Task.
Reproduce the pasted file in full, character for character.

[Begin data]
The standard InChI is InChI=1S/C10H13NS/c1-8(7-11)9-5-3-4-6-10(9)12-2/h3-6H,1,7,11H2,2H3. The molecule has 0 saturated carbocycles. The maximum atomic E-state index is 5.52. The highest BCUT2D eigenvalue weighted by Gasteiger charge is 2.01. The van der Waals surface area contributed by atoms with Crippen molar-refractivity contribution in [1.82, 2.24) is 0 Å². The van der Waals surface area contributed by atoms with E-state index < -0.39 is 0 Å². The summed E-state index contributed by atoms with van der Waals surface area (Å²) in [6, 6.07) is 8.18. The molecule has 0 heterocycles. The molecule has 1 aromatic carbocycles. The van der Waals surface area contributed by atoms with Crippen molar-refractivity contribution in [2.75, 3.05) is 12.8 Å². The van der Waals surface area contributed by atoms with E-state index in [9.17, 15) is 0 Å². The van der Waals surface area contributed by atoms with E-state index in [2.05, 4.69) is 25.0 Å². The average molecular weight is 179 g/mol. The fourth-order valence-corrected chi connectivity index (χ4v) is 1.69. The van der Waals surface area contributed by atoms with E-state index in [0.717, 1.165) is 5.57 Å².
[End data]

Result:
The standard InChI is InChI=1S/C10H13NS/c1-8(7-11)9-5-3-4-6-10(9)12-2/h3-6H,1,7,11H2,2H3. The molecule has 0 saturated carbocycles. The maximum atomic E-state index is 5.52. The highest BCUT2D eigenvalue weighted by Gasteiger charge is 2.01. The van der Waals surface area contributed by atoms with Crippen molar-refractivity contribution in [1.82, 2.24) is 0 Å². The van der Waals surface area contributed by atoms with E-state index < -0.39 is 0 Å². The summed E-state index contributed by atoms with van der Waals surface area (Å²) in [6, 6.07) is 8.18. The molecule has 0 heterocycles. The molecule has 1 aromatic carbocycles. The van der Waals surface area contributed by atoms with Crippen molar-refractivity contribution in [2.75, 3.05) is 12.8 Å². The van der Waals surface area contributed by atoms with E-state index in [9.17, 15) is 0 Å². The van der Waals surface area contributed by atoms with E-state index in [2.05, 4.69) is 25.0 Å². The average molecular weight is 179 g/mol. The fourth-order valence-corrected chi connectivity index (χ4v) is 1.69. The van der Waals surface area contributed by atoms with E-state index in [0.717, 1.165) is 5.57 Å².